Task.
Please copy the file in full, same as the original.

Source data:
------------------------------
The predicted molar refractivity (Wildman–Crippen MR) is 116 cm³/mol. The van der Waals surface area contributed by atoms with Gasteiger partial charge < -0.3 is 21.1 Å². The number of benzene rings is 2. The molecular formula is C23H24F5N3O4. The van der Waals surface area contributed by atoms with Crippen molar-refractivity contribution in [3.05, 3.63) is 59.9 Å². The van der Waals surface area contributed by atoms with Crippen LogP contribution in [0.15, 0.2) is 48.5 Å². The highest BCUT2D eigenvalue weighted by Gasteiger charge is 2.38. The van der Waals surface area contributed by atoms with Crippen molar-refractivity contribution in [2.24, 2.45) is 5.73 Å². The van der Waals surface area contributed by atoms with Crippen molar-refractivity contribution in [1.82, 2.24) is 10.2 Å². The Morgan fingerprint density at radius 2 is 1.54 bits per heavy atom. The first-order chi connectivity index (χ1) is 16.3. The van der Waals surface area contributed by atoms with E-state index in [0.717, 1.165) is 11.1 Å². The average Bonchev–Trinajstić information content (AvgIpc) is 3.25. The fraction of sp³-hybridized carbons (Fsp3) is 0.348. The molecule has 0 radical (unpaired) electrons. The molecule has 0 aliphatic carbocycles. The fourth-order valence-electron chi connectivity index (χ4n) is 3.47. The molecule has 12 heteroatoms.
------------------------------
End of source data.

The predicted molar refractivity (Wildman–Crippen MR) is 116 cm³/mol. The van der Waals surface area contributed by atoms with Gasteiger partial charge < -0.3 is 21.1 Å². The number of benzene rings is 2. The molecular formula is C23H24F5N3O4. The van der Waals surface area contributed by atoms with Crippen molar-refractivity contribution in [3.05, 3.63) is 59.9 Å². The van der Waals surface area contributed by atoms with Crippen LogP contribution in [0.15, 0.2) is 48.5 Å². The highest BCUT2D eigenvalue weighted by Gasteiger charge is 2.38. The van der Waals surface area contributed by atoms with Crippen molar-refractivity contribution in [2.24, 2.45) is 5.73 Å². The van der Waals surface area contributed by atoms with Crippen molar-refractivity contribution in [1.82, 2.24) is 10.2 Å². The Morgan fingerprint density at radius 2 is 1.54 bits per heavy atom. The first-order chi connectivity index (χ1) is 16.3. The van der Waals surface area contributed by atoms with E-state index in [0.717, 1.165) is 11.1 Å². The average Bonchev–Trinajstić information content (AvgIpc) is 3.25. The fraction of sp³-hybridized carbons (Fsp3) is 0.348. The molecule has 0 radical (unpaired) electrons. The molecule has 0 aliphatic carbocycles. The fourth-order valence-electron chi connectivity index (χ4n) is 3.47. The molecule has 12 heteroatoms.